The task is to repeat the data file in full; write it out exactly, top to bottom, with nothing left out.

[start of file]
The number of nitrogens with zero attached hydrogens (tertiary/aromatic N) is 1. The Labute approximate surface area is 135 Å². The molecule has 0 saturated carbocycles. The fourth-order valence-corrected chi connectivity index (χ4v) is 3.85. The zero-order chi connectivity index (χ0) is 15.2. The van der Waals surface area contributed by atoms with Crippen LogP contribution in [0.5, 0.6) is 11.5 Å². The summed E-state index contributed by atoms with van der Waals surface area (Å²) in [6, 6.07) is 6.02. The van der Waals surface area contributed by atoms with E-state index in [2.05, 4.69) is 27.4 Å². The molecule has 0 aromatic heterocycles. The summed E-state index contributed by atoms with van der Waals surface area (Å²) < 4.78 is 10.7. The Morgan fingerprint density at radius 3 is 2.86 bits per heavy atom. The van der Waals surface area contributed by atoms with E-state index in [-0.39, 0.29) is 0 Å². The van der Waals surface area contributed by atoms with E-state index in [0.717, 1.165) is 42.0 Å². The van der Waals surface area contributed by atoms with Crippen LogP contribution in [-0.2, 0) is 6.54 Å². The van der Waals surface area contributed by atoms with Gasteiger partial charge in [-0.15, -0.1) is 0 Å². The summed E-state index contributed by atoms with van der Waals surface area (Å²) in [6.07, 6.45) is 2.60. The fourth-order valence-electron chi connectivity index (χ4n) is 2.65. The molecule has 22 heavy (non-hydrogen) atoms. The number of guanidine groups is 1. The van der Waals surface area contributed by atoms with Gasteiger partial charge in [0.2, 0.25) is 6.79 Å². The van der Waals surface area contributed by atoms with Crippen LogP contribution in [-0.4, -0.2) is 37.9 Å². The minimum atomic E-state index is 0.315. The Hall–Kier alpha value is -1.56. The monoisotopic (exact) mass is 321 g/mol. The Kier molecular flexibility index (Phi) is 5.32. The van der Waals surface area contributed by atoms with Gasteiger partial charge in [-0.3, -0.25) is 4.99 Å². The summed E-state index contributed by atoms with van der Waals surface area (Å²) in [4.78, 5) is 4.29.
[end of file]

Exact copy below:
The number of nitrogens with zero attached hydrogens (tertiary/aromatic N) is 1. The Labute approximate surface area is 135 Å². The molecule has 0 saturated carbocycles. The fourth-order valence-corrected chi connectivity index (χ4v) is 3.85. The zero-order chi connectivity index (χ0) is 15.2. The van der Waals surface area contributed by atoms with Crippen LogP contribution in [0.5, 0.6) is 11.5 Å². The summed E-state index contributed by atoms with van der Waals surface area (Å²) in [6, 6.07) is 6.02. The van der Waals surface area contributed by atoms with E-state index in [2.05, 4.69) is 27.4 Å². The molecule has 0 aromatic heterocycles. The summed E-state index contributed by atoms with van der Waals surface area (Å²) < 4.78 is 10.7. The Morgan fingerprint density at radius 3 is 2.86 bits per heavy atom. The van der Waals surface area contributed by atoms with E-state index in [-0.39, 0.29) is 0 Å². The van der Waals surface area contributed by atoms with E-state index in [0.717, 1.165) is 42.0 Å². The van der Waals surface area contributed by atoms with Crippen LogP contribution in [-0.2, 0) is 6.54 Å². The van der Waals surface area contributed by atoms with Gasteiger partial charge in [-0.15, -0.1) is 0 Å². The summed E-state index contributed by atoms with van der Waals surface area (Å²) in [6.07, 6.45) is 2.60. The fourth-order valence-electron chi connectivity index (χ4n) is 2.65. The molecule has 22 heavy (non-hydrogen) atoms. The number of guanidine groups is 1. The van der Waals surface area contributed by atoms with Gasteiger partial charge in [0.2, 0.25) is 6.79 Å². The van der Waals surface area contributed by atoms with Crippen LogP contribution in [-0.4, -0.2) is 37.9 Å². The minimum atomic E-state index is 0.315. The Hall–Kier alpha value is -1.56. The monoisotopic (exact) mass is 321 g/mol. The Kier molecular flexibility index (Phi) is 5.32. The van der Waals surface area contributed by atoms with Gasteiger partial charge in [-0.3, -0.25) is 4.99 Å². The summed E-state index contributed by atoms with van der Waals surface area (Å²) in [4.78, 5) is 4.29.